Today’s trend in kitchens is going against the grain

All-white kitchens may never be a thing of the past, but lately we are seeing a shift in kitchen design. Stainless appliances are being wrapped in elegant wood in a range of colors as homeowners personalize the heart of the home to match the way they live



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photographs by neil landino jr.


French farmhouse meets coastal Connecticut

In this waterfront home in Rowayton, the challenge was to integrate the kitchen into a large open floor plan—giving it definition without walls. The natural stone seen in French country farmhouses inspired the use of granite rather than stucco (used elsewhere in the home), which was designed and built by Andy Glazer of Glazer Group. “The stone walls are very traditional,” notes Glazer, “and offer a hearty background for the cabinets and appliances.”

Teak, a strong wood with a nautical feel, was selected for the base cabinets and island. “Using teak gives the kitchen a more timeless feel,” says Glazer. “It adds a certain richness.”

Above the counters, shelving was created by inserting teak boards into the stone. “The homeowner was comfortable displaying open shelves similar to those in a chef’s kitchen,” Glazer explains. “She cooks a lot and is not fussy about her space.” Strip halogen lights were routed into the underside of each shelf to provide down-lighting to the shelf below. “We decided to light them to give the items on the shelf and the stone a softer look.”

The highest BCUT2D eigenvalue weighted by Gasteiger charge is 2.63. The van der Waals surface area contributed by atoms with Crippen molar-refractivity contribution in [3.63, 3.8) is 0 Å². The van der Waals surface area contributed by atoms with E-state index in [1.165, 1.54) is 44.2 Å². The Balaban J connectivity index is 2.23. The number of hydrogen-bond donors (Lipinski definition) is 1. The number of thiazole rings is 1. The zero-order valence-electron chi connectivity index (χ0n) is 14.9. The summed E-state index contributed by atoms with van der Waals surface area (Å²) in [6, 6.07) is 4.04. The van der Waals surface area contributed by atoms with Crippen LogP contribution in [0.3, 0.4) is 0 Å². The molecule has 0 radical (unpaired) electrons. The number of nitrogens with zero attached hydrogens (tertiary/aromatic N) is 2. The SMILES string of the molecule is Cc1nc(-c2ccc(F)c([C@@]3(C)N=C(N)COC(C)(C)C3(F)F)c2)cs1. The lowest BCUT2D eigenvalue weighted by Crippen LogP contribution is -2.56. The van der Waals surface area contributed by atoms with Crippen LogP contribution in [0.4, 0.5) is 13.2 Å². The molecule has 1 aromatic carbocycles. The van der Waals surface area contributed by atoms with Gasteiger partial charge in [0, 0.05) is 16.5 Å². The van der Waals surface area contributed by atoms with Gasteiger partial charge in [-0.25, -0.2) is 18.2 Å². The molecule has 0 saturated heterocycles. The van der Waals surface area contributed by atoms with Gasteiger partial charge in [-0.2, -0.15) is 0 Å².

A walk-in pantry and a set of wall cabinets were added. “After agreement on open shelves, I knew that we needed more storage for pots, etc. I created a closet that acts as a separation when you come through the door,” notes Glazer. “Opaque glass helps hide pots, pans and other items.”

Re-purposed wood reinforces the rustic feel and brings a sense of place to this new home. “The wood beams are from a barn in Wisconsin,” says Glazer. “And the boarding on the ceiling is from the old Maples Inn in New Canaan.”

click here to take a hint from mother nature with these bucolic surfaces that are more durable than they appear

 

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